Boeing CEO says company needs to ‘take the time necessary’ on B737 Max fix

5 Jul 2019 by Michael Allen
Boeing 737 Max

Boeing’s chief executive said today that the company must “take the time necessary” to make software updates to its B737 Max.

Business Traveller Asia-Pacific reported on June 27 that the manufacturer faces further delays to the return to service of its B737 Max aircraft, after the Federal Aviation Administration said it had found “a potential risk which Boeing must mitigate”.

Addressing this in a video posted to Twitter, Dennis Muilenburg said: “We continue to work with the Federal Aviation Administration and international regulatory authorities to develop, test and certify updates to the B737 Max. Through our comprehensive review process with the FAA, we determined last week there’s an additional flight condition we must address to reduce pilot workload and ensure the safety of the airplane and the flying public.

“We agree with the FAA that we must take action on this and we’re already working on the required software. In parallel, our work continues with regulators to complete as many elements of the certification process as possible as we develop this additional software. We’re working hard with a rigorous focus on safety and it’s important we take the time necessary to make these updates.”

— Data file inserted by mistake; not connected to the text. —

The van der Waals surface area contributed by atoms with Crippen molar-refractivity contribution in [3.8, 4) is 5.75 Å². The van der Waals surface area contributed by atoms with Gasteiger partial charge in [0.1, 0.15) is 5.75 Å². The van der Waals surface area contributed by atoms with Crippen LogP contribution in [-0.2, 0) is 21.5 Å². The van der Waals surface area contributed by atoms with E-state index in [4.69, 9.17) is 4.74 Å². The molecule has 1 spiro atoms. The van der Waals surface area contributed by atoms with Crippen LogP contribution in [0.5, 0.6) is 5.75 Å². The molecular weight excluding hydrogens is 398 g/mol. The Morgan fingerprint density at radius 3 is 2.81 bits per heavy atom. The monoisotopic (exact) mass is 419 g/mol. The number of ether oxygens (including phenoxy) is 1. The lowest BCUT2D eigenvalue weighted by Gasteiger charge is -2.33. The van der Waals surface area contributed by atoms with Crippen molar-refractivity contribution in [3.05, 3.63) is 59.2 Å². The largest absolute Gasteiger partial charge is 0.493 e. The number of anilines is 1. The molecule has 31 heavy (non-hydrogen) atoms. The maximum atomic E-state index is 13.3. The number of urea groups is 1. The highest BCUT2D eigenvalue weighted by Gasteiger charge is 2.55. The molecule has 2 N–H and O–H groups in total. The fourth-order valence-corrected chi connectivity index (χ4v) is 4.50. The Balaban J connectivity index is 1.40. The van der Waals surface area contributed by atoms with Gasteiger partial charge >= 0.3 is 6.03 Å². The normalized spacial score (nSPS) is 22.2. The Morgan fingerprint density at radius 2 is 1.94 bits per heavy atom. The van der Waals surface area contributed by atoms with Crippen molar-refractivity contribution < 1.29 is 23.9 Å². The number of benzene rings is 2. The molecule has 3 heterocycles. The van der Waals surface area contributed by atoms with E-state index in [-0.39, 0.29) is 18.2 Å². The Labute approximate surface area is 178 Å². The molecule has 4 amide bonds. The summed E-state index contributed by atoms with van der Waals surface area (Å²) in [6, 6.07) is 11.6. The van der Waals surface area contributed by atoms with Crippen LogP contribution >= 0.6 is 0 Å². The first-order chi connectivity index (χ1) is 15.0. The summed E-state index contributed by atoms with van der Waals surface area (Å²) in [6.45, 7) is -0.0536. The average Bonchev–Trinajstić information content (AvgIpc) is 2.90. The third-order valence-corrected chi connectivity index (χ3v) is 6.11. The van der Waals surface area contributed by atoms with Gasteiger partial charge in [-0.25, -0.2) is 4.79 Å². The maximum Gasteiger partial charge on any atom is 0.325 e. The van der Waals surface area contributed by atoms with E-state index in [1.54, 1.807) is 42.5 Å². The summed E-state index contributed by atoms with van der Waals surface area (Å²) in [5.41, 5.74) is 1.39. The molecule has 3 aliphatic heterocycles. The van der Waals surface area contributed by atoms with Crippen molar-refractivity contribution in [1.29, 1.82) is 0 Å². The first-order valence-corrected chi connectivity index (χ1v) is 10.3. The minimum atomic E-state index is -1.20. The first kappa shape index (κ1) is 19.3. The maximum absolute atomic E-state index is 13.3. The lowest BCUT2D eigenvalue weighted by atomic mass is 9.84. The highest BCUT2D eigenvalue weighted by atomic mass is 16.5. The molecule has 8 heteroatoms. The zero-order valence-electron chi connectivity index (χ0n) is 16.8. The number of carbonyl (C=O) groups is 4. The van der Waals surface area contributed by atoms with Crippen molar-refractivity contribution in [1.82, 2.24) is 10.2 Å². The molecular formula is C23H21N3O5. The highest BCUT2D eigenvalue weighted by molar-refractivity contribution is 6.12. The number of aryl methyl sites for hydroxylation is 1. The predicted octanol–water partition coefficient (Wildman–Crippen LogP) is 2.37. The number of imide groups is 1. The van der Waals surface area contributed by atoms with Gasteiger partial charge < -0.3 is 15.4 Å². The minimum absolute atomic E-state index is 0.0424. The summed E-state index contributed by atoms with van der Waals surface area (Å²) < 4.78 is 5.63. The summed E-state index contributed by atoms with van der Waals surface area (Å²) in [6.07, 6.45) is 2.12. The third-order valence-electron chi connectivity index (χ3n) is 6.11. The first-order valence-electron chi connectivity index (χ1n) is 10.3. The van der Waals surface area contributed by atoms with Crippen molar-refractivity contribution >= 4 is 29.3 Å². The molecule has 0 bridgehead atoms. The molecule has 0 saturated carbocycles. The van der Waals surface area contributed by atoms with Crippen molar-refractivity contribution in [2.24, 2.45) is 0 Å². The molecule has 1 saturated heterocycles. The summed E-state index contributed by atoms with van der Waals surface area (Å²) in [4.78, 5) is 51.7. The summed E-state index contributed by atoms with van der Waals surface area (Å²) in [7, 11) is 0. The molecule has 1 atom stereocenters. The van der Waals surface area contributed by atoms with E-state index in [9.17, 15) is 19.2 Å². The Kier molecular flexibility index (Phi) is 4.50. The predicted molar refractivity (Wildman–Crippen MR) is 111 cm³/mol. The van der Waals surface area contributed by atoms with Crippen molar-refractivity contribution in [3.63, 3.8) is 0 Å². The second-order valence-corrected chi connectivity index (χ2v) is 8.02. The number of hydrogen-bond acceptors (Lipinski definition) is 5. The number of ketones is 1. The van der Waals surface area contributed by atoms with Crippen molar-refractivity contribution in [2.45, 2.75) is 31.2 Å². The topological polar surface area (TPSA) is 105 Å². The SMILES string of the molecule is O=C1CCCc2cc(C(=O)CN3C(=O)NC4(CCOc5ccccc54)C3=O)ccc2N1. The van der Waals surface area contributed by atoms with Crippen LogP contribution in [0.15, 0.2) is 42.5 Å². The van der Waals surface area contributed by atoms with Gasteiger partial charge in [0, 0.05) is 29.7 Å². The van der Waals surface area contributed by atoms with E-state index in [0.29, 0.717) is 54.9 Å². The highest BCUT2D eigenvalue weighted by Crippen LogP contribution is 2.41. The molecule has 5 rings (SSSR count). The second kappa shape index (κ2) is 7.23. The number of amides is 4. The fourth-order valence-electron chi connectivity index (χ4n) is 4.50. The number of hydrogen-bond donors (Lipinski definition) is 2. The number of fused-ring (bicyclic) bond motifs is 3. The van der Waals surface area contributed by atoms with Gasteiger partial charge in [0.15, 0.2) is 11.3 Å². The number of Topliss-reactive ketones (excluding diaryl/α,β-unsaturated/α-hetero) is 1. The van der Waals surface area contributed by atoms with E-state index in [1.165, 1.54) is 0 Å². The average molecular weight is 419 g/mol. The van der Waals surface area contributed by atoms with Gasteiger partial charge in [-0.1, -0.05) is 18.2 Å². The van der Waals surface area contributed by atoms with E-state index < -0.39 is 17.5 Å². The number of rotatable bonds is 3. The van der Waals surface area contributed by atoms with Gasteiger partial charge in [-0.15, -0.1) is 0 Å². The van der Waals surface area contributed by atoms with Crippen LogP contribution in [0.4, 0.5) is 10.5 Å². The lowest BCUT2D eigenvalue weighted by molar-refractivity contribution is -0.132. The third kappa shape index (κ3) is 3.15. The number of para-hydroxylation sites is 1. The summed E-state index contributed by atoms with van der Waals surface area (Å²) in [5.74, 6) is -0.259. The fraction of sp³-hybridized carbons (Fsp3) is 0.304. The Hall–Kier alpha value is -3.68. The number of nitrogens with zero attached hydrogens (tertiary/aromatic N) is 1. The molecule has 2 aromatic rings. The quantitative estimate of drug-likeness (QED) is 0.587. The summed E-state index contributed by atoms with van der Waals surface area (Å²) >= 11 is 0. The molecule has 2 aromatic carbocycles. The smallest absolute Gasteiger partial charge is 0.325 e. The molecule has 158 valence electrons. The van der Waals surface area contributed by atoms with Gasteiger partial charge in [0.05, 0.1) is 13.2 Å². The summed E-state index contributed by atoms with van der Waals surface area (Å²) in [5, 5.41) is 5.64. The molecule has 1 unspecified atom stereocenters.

He did not give a timeframe on how long the updates would take.

At the start of July Southwest Airlines, a major US low-cost airline and B737 Max operator, said it expects to have to remove its grounded Maxs from its flying schedule beyond the current October 1 re-entry date. However, International Airlines Group (IAG) last month signed a letter of intent for 200 Maxs, in a boost for the grounded jet.

Muilenburg’s comments in the Twitter video come a day after Boeing announced US$100 million in funds to “address family and community needs of those affected by the tragic accidents of Lion Air Flight 610 and Ethiopian Airlines Flight 302”.

“We know every person who steps aboard one of our airplanes places their trust in us. We are focused on re-earning that trust and confidence from our customers and the flying public in the months ahead,” Muilenburg said in a statement accompanying a press release about the new funds.

Today, the BBC published an interview with a man who lost his entire family in the crash of Ethiopian Airlines flight ET302.

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